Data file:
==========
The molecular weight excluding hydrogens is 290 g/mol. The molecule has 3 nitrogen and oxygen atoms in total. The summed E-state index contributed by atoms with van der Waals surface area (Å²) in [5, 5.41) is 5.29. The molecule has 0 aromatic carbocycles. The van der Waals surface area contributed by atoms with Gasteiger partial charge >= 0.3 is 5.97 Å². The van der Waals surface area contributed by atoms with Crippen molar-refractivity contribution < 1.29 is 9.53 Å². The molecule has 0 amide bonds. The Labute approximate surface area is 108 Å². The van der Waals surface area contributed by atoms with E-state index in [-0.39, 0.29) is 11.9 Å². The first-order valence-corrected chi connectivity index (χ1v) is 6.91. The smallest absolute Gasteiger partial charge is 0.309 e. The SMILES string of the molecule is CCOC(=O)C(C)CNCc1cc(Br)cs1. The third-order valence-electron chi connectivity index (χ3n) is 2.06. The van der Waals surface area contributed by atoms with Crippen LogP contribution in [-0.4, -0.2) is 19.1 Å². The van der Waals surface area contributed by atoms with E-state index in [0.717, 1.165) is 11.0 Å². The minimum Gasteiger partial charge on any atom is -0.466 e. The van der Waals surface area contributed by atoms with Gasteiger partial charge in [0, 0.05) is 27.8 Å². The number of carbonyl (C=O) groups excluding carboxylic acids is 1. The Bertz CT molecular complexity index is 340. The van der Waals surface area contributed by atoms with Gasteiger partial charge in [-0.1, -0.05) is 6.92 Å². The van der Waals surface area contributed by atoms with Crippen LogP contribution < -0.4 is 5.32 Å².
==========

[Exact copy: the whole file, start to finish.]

The molecular weight excluding hydrogens is 290 g/mol. The molecule has 3 nitrogen and oxygen atoms in total. The summed E-state index contributed by atoms with van der Waals surface area (Å²) in [5, 5.41) is 5.29. The molecule has 0 aromatic carbocycles. The van der Waals surface area contributed by atoms with Gasteiger partial charge >= 0.3 is 5.97 Å². The van der Waals surface area contributed by atoms with Crippen molar-refractivity contribution < 1.29 is 9.53 Å². The molecule has 0 amide bonds. The Labute approximate surface area is 108 Å². The van der Waals surface area contributed by atoms with E-state index in [-0.39, 0.29) is 11.9 Å². The first-order valence-corrected chi connectivity index (χ1v) is 6.91. The smallest absolute Gasteiger partial charge is 0.309 e. The SMILES string of the molecule is CCOC(=O)C(C)CNCc1cc(Br)cs1. The third-order valence-electron chi connectivity index (χ3n) is 2.06. The van der Waals surface area contributed by atoms with Crippen LogP contribution in [-0.4, -0.2) is 19.1 Å². The van der Waals surface area contributed by atoms with E-state index in [0.717, 1.165) is 11.0 Å². The minimum Gasteiger partial charge on any atom is -0.466 e. The van der Waals surface area contributed by atoms with Gasteiger partial charge in [0, 0.05) is 27.8 Å². The number of carbonyl (C=O) groups excluding carboxylic acids is 1. The Bertz CT molecular complexity index is 340. The van der Waals surface area contributed by atoms with Gasteiger partial charge in [-0.1, -0.05) is 6.92 Å². The van der Waals surface area contributed by atoms with Crippen LogP contribution < -0.4 is 5.32 Å².